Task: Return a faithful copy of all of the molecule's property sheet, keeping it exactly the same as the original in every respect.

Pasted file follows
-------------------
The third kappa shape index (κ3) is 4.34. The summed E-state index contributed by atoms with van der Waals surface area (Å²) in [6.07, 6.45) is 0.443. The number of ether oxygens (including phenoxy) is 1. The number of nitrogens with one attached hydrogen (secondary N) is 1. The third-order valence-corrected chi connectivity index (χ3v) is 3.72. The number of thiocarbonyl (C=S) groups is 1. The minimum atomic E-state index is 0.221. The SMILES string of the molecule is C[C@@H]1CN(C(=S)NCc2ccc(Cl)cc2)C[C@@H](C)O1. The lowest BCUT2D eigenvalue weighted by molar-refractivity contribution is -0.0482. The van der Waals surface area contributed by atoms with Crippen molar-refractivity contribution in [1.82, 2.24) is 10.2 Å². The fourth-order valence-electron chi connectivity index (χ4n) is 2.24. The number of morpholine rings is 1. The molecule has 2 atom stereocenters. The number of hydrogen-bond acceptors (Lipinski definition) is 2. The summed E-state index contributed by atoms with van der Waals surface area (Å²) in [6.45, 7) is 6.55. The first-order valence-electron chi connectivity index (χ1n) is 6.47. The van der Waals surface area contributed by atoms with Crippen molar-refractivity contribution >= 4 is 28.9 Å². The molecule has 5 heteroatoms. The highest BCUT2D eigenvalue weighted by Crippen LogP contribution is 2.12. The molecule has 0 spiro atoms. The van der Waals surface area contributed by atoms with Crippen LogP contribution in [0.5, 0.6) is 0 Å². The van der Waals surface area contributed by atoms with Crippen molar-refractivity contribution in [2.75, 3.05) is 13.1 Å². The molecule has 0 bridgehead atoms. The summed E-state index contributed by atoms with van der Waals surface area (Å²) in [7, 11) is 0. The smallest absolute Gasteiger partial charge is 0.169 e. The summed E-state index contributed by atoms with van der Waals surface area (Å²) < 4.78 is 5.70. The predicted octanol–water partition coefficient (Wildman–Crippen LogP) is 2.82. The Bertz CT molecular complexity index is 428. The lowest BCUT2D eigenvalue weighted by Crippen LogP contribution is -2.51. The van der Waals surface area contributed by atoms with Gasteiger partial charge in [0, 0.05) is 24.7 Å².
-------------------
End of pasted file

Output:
The third kappa shape index (κ3) is 4.34. The summed E-state index contributed by atoms with van der Waals surface area (Å²) in [6.07, 6.45) is 0.443. The number of ether oxygens (including phenoxy) is 1. The number of nitrogens with one attached hydrogen (secondary N) is 1. The third-order valence-corrected chi connectivity index (χ3v) is 3.72. The number of thiocarbonyl (C=S) groups is 1. The minimum atomic E-state index is 0.221. The SMILES string of the molecule is C[C@@H]1CN(C(=S)NCc2ccc(Cl)cc2)C[C@@H](C)O1. The lowest BCUT2D eigenvalue weighted by molar-refractivity contribution is -0.0482. The van der Waals surface area contributed by atoms with Crippen molar-refractivity contribution in [1.82, 2.24) is 10.2 Å². The fourth-order valence-electron chi connectivity index (χ4n) is 2.24. The number of morpholine rings is 1. The molecule has 2 atom stereocenters. The number of hydrogen-bond acceptors (Lipinski definition) is 2. The summed E-state index contributed by atoms with van der Waals surface area (Å²) in [6.45, 7) is 6.55. The first-order valence-electron chi connectivity index (χ1n) is 6.47. The van der Waals surface area contributed by atoms with Crippen molar-refractivity contribution >= 4 is 28.9 Å². The molecule has 5 heteroatoms. The highest BCUT2D eigenvalue weighted by Crippen LogP contribution is 2.12. The molecule has 0 spiro atoms. The van der Waals surface area contributed by atoms with Crippen LogP contribution in [0.5, 0.6) is 0 Å². The van der Waals surface area contributed by atoms with Crippen molar-refractivity contribution in [2.75, 3.05) is 13.1 Å². The molecule has 0 bridgehead atoms. The summed E-state index contributed by atoms with van der Waals surface area (Å²) in [7, 11) is 0. The smallest absolute Gasteiger partial charge is 0.169 e. The summed E-state index contributed by atoms with van der Waals surface area (Å²) < 4.78 is 5.70. The predicted octanol–water partition coefficient (Wildman–Crippen LogP) is 2.82. The Bertz CT molecular complexity index is 428. The lowest BCUT2D eigenvalue weighted by Crippen LogP contribution is -2.51. The van der Waals surface area contributed by atoms with Gasteiger partial charge in [0, 0.05) is 24.7 Å².